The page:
Wednesday, June 09, 2010

More on the new HSA study

What gets me is that these pro-charter studies are publicized before they are peer-reviewed, making their validity hard to judge. Not sure if they ever go through this process.

In addition to Luis’ observations below, see this:

Also, fewer students were identified as Special Education students at HAS (15%) than either those who were not admitted in the lottery to attend HSA (24%) or in the other schools (21%). This difference may be a function of HSA’s lower tendency to label students as

special education.

Or to the practice of HSA to counsel out sped students.

There were also far fewer Latino students, 16%, compared to 23% in the group that didn’t attend, because they supposedly lost the lottery! Wonder how random that lottery really is. Also there were very high attrition levels:

From HSA, we learned that 19 of the original 79 (24%) students chosen by lottery to attend HSA were no longer in the school. Additionally, 21 of the 97 (22%) in the original comparison group (i.e. those not chosen in the lottery) were reported by the NYC DOE to be not attending New

York City public schools in 2009.

Because of this attrition in both the original HSA population and the comparison group, the analyses below include only those students who persisted in HSA as compared to those who remained in New York City public schools. We compared the demographics of the stayers and leavers separately for both the HSA population and the group not selected by lottery and found no statistically significant differences.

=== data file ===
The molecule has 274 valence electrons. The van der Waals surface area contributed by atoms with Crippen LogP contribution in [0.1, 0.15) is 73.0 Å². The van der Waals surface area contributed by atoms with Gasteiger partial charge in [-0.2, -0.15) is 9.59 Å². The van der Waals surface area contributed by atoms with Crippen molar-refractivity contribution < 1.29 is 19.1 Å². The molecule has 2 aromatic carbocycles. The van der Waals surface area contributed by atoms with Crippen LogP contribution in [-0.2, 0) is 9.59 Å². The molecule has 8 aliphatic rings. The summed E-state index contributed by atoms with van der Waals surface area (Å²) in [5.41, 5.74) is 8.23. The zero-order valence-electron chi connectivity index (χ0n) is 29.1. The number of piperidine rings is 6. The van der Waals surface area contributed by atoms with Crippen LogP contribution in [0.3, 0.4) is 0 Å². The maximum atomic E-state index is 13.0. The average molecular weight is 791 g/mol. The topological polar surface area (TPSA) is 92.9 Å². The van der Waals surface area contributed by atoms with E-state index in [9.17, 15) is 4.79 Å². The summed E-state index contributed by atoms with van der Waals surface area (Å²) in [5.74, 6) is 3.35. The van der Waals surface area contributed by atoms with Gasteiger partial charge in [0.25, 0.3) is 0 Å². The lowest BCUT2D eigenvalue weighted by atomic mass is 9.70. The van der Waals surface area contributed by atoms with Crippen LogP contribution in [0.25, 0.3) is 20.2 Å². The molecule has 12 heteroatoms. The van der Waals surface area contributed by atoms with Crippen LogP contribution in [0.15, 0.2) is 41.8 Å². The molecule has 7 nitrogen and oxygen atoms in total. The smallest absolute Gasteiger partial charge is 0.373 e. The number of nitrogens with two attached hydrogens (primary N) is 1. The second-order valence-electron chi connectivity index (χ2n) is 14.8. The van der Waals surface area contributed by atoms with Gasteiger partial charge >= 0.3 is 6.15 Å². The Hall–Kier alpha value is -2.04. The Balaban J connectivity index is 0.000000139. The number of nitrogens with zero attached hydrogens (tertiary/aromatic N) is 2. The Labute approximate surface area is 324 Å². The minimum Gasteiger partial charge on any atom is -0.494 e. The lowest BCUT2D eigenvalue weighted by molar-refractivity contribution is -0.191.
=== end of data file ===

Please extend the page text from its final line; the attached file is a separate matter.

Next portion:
They do not report on those differences; and do not compare the relative achievement levels of those who stayed and left. Other studies of charters like KIPP find that the students who left had much lower performance levels. All in all, 24% of students leaving the cohort is a huge difference, and could really undermine the strength of the conclusions..

Not surprisingly, Special Education (SPED) students performed significantly worse than did regular education students. As explained previously, there were not enough students of different ethnicities to include ethnicity in the models.

Unmentioned in the study is the fact that those HSA applicants who applied to the lottery but did not attend because they apparently lost the lottery had higher scores than the matched students in the district as a whole, revealing a definite self-selection bias of those who apply to charter schools.

This is also what the Hoxby study showed, revealing evidence of “creaming.”

72% of students who applied to the charter but who didn’t attend the school met standards in ELA compared to 54% in the “matched” population.

17% had level fours in math, compared to 11% in the matched population, and 4% in reading compared to 2% in the matched population.

Leonie Haimson

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